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Pro Tips for Selling Your Investment Properties

Selling an investment property is different from selling a primary residence. In many cases, when you put an investment property on the market, your prospective buyers will be other investors, who generally have different criteria for evaluating a property than buyers purchasing a home for their own use.

The strategies that work when selling to non-investors could actually work against you when dealing with investors. For instance, many non-investors expect you to renovate the home or repaint it in trending colors. Conversely, investors do not want updates that raise the maintenance cost of the house— or home additions that increase the sales price of the home but do not boost potential rental income.

Other buyers may consider a home’s current value and the possibility of making a profit in the future. Investors prioritize the home’s current value, its maintenance cost, and the possibility of earning income right away. The marketing approach you use when selling an investment property should take these essential differences into account.

What are the best sales strategies for selling an investment property?

Know your local housing market.  A primary concern for investors is the state of the rental market in the location. Buyers want to know that they will have no problem finding quality tenants for the home. They are interested in the vacancy rates for the type of home you are selling as well as upcoming projects in the area that could impact future demand for rental homes. It is crucial to include this type of information in your marketing materials and to show the relative absence of adverse factors like crime.

Decide your listing price wisely.  When selling any property, you may have to choose between selling at the highest price or in the shortest time frame. Achieving both is often not possible. When trying to sell an investment property, it is usually better to try to sell fast, given that your operating costs may continue past the point when rental income stops. This could mean listing the property slightly lower than its market value.

Keep your operational costs low.  A rental property with minimal operational costs will allow its owner to maximize rental income, will give the owner more flexibility on the time frame for selling the property, and will be attractive to other investors as potential buyers. Ideally, you should not be spending more than 1½ to 2 times the monthly rental income on annual maintenance. If the cost of operating the asset is higher than this, it might be a good idea to try to reduce operating costs before putting the property on the market.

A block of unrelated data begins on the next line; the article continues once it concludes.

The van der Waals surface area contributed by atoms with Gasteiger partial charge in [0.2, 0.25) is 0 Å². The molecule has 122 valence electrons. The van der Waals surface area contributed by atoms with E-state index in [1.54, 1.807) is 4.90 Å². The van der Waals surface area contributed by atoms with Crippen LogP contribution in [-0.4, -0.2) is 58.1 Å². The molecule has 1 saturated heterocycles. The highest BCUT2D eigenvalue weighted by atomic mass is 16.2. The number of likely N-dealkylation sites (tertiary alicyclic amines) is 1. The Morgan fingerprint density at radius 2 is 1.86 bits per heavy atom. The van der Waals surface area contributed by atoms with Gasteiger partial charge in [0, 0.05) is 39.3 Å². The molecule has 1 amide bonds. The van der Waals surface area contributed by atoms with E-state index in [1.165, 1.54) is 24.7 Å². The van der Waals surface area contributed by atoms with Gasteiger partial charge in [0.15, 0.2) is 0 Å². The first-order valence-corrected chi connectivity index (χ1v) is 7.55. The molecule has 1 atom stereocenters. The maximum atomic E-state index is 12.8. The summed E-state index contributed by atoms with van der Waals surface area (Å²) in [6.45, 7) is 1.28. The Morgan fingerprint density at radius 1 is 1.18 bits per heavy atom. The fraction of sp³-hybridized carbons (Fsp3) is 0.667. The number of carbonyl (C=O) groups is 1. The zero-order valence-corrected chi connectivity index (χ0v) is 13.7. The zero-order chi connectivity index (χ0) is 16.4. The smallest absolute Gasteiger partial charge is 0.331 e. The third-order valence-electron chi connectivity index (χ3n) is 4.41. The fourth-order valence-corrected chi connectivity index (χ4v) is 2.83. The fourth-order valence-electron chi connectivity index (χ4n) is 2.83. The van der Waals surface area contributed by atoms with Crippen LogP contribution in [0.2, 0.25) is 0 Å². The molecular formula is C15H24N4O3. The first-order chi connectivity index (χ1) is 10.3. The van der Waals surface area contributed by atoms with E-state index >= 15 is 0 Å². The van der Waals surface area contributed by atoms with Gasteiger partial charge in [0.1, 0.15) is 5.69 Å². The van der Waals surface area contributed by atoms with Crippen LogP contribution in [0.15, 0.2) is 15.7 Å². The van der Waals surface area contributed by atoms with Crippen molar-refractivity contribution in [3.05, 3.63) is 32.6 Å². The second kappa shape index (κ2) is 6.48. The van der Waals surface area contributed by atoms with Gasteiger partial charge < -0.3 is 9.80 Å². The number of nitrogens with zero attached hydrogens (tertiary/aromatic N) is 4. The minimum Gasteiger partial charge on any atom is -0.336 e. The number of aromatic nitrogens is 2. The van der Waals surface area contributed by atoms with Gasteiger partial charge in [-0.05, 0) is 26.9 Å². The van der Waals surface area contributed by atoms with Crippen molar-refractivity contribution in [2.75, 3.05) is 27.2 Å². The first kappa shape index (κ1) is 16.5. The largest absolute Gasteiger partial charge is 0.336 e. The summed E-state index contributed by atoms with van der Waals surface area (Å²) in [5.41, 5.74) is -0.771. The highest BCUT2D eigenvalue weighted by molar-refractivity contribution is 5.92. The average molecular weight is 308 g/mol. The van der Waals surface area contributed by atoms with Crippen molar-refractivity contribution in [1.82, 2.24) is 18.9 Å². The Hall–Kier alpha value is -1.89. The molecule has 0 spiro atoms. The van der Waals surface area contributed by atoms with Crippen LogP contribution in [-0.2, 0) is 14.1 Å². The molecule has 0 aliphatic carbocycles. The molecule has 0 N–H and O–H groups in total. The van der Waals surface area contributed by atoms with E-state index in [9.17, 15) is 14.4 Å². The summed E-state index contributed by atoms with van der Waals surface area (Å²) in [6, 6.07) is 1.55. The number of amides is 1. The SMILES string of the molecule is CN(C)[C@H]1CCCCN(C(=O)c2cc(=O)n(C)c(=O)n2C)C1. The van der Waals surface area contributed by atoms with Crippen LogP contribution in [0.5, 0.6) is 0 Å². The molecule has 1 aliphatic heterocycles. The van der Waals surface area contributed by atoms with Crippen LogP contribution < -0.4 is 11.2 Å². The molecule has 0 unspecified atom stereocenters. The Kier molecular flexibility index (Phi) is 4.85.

Show buyers your rental income.  No matter how nicely you represent the rental market in the property location, nothing beats proof via actual records of your rental income. By showing prospective buyers that you are actually earning profit on the rental, you give buyers a more compelling reason to buy the property. The information should include the rent roll, rental growth rate, expense sheet, and any other details to demonstrate the potential profit of the investment for prospective buyers.  Similarly, providing information on the property itself, such as renovation records and the maintenance and repair history, can help prospective buyers decide on a property and indicate that you aim to be honest and transparent in the sales process.

Stage the property.  Some property managers downplay the need to stage an investment property since the prospective buyer is not the end-user of the property. The actual user of the home will be the person who will eventually rent it. However, investors still want to know if tenants will find the home appealing, so staging a home to look and feel more “homey” will help answer this question convincingly.  Photos of the staged home may also make it easier for the future landlord to rent the property after they close on the deal.

Create a great ad copy.  Finally, find someone to write high-quality ad copy for the property. Property investors are frequently selling homes or advertising for renters, so they are used to making initial judgments based on ads. To gain their attention, you need an ad copy that stands out. Find a professional copywriter who can write an advertisement that grabs attention.

Recognizing the distinct issues for selling an investment property (or selling a primary residence to potential investors) can help you maximize profit on the sale and hopefully sell the property in a short timeframe.  Anticipating and addressing investors’ concerns in a forthright manner is key to this process, along with presenting the property—and the local market—in the most favorable light.

This guest blog article was written by Schambs Property Management, based in Cary, NC.


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